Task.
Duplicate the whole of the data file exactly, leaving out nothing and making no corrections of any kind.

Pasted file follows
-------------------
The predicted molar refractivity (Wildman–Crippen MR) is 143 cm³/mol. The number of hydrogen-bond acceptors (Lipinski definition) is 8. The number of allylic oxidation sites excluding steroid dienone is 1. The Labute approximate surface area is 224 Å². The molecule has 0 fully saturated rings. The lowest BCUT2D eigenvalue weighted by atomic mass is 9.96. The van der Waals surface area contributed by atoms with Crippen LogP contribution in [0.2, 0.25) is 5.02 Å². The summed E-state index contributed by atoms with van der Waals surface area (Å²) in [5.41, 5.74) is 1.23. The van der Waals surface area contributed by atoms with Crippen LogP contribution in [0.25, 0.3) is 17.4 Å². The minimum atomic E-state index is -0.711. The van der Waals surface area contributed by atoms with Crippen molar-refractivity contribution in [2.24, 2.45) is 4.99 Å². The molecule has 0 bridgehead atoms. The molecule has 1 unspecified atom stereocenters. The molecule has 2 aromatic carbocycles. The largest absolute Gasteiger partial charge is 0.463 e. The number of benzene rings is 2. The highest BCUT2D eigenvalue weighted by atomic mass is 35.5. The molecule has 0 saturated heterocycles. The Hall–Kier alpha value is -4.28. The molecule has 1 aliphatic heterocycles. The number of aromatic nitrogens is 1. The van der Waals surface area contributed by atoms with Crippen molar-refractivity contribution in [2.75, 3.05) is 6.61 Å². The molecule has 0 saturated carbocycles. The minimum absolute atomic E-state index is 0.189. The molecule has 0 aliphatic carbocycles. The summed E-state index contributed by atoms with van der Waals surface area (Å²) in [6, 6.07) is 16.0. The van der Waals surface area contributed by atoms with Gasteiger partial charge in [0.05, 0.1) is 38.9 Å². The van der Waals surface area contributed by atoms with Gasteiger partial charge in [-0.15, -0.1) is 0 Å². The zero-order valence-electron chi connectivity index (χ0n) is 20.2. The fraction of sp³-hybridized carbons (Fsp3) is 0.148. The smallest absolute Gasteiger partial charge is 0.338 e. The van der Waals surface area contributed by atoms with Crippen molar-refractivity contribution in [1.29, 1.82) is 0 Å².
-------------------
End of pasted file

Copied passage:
The predicted molar refractivity (Wildman–Crippen MR) is 143 cm³/mol. The number of hydrogen-bond acceptors (Lipinski definition) is 8. The number of allylic oxidation sites excluding steroid dienone is 1. The Labute approximate surface area is 224 Å². The molecule has 0 fully saturated rings. The lowest BCUT2D eigenvalue weighted by atomic mass is 9.96. The van der Waals surface area contributed by atoms with Crippen LogP contribution in [0.2, 0.25) is 5.02 Å². The summed E-state index contributed by atoms with van der Waals surface area (Å²) in [5.41, 5.74) is 1.23. The van der Waals surface area contributed by atoms with Crippen LogP contribution in [0.25, 0.3) is 17.4 Å². The minimum atomic E-state index is -0.711. The van der Waals surface area contributed by atoms with Crippen molar-refractivity contribution in [2.24, 2.45) is 4.99 Å². The molecule has 0 bridgehead atoms. The molecule has 1 unspecified atom stereocenters. The molecule has 2 aromatic carbocycles. The largest absolute Gasteiger partial charge is 0.463 e. The number of benzene rings is 2. The highest BCUT2D eigenvalue weighted by atomic mass is 35.5. The molecule has 0 saturated heterocycles. The Hall–Kier alpha value is -4.28. The molecule has 1 aliphatic heterocycles. The number of aromatic nitrogens is 1. The van der Waals surface area contributed by atoms with Crippen molar-refractivity contribution in [2.75, 3.05) is 6.61 Å². The molecule has 0 saturated carbocycles. The minimum absolute atomic E-state index is 0.189. The molecule has 0 aliphatic carbocycles. The summed E-state index contributed by atoms with van der Waals surface area (Å²) in [6, 6.07) is 16.0. The van der Waals surface area contributed by atoms with Gasteiger partial charge in [0.05, 0.1) is 38.9 Å². The van der Waals surface area contributed by atoms with Gasteiger partial charge in [-0.15, -0.1) is 0 Å². The zero-order valence-electron chi connectivity index (χ0n) is 20.2. The fraction of sp³-hybridized carbons (Fsp3) is 0.148. The smallest absolute Gasteiger partial charge is 0.338 e. The van der Waals surface area contributed by atoms with Crippen molar-refractivity contribution in [1.29, 1.82) is 0 Å².